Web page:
Many editors struggle with budding prospective writing talent in forewarning them not to use the same character names or similar sounding names in the same tale. It can distract the reader in and confuse a lot of crucial plot points. If we’re taking interpersonal inventory on character development it can be somewhat frustrating to the audience. As there are two characters introduced Victoria and Vikki there are hints that trouble has surfaced. Then just when we least expect it, one of the girls actually mentions she likes the name better than her birth name and given the circumstances of current living conditions who could really argue? It works in this case and we feel a certain attachment or sense of relating. Shelman has a distinct gift in sculpting characters that are endearing, likable and one’s we want to cheer on through thick and thin. As these very minor fallacies are tossed to the wind readers cannot help but admire the author’s innovation. After all wasn’t it Stephen King who revolutionized a more realistic dialogue rather than remain steadfast to literary prose?
We get a concentrated look into the scientific mind of the main character Hemp Chatsworth this time around. His theories and hypothesis of the infected is probed deeper into a tangible understanding, a way to combat the infected that roam seemingly everywhere. While the numbers grow in survivors they unite as one with plans to pick up from Alabama to Concord New Hampshire. There’s some mutiny along the way that churns and conjures some dastardly plot development that is guaranteed to keep engaged. For those of us that may get a little bleary eyed and porridge brained from too much scientific lingo, fear not there is some eloquent execution of timing in presenting a second first person narrative. Hemp’s wife Charlie picks the story telling from a very different perspective from Hemp’s. It’s emotional, well thought and touching. Shelman is tremendously versed in conveying varied personalities and well in tuned with a wide spectrum of realistic thoughts, actions and feelings.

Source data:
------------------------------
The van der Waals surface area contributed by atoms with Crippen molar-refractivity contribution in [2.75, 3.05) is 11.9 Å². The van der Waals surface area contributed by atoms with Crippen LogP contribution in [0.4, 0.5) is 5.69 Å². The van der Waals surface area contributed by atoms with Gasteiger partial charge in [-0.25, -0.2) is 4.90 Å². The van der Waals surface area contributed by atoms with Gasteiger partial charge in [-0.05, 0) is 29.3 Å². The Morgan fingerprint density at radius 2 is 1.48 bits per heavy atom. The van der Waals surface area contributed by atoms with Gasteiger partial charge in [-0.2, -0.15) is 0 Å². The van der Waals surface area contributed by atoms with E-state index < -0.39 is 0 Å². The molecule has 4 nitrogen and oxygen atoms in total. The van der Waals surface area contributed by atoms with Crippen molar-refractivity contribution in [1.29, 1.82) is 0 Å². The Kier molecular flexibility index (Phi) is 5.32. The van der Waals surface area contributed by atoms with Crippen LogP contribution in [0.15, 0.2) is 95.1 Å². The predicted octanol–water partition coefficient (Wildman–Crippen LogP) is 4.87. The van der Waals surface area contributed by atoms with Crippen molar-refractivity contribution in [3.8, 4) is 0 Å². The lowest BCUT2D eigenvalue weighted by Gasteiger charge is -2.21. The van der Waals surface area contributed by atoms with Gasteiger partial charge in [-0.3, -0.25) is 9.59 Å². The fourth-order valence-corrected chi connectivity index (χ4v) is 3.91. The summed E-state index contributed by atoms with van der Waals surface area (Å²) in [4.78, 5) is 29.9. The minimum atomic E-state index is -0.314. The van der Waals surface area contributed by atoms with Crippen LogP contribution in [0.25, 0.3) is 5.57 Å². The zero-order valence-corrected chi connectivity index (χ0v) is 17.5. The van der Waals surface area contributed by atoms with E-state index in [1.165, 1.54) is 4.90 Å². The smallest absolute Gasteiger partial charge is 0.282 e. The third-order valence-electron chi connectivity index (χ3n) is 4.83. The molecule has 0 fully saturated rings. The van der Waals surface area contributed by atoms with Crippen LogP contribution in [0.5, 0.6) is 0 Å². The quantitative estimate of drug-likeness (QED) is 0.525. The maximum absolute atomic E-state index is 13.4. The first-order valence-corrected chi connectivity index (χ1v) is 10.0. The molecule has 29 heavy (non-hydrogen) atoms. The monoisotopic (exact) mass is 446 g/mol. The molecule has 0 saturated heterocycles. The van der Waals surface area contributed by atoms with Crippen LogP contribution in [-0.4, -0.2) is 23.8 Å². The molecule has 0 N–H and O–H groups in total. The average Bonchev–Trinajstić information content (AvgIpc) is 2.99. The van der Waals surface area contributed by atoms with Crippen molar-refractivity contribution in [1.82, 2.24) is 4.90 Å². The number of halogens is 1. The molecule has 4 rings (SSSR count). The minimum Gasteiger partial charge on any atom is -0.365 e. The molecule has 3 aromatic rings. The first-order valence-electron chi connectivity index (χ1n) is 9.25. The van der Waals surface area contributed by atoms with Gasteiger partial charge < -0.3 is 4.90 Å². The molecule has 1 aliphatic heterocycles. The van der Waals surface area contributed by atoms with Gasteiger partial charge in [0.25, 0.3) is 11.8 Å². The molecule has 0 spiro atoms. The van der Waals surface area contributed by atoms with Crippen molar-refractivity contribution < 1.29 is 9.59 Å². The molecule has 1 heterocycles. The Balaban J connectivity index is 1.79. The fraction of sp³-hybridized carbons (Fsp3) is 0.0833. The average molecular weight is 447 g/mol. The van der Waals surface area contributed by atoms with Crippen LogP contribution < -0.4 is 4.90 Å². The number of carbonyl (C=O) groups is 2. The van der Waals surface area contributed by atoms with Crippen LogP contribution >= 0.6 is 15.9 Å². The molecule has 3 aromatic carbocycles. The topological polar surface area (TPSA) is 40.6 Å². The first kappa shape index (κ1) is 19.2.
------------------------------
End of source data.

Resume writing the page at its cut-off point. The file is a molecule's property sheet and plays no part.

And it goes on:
The exchange between Charlie and Dave Gammon (yes you read that correctly Dave Gammon is back and a major character within the tale) is humorous and alluring as we wonder how the opposite sexes will fair with one another under a rising tension scenario. Some classic on- liners are fired off here that will likely have you quoting them among friends in no time.
A new terror is introduced this time as well. Without divulging any spoilers let’s say our band of Flex, Gem, Hemp, Charlie and others now have to face another dilemma aside from fellow man being infected and corpses exhumed from the earth. Suffice to say this plot twist will in all likelihood make your skin crawl and give you the creeps in bona fide chilling fashion. It’s horror at its finest tweaking upon your nerves at the precise moment when your guard was let down to interact with the very personable, likeable characters. It may evoke repulsion in others but undeniably our protagonist’s perils contribute to some most spell binding terror for one and all.
Whether you’re a fan of the popular subgenre in horror reading, appreciate a good old fashioned end of the world story or even a feel good comedy with dark overtones DH3, The Chatsworth Chronicles is a solid read. You just may find yourself insatiable for more.
Book Review: Dead Hunger III – Author Eric A. Shelman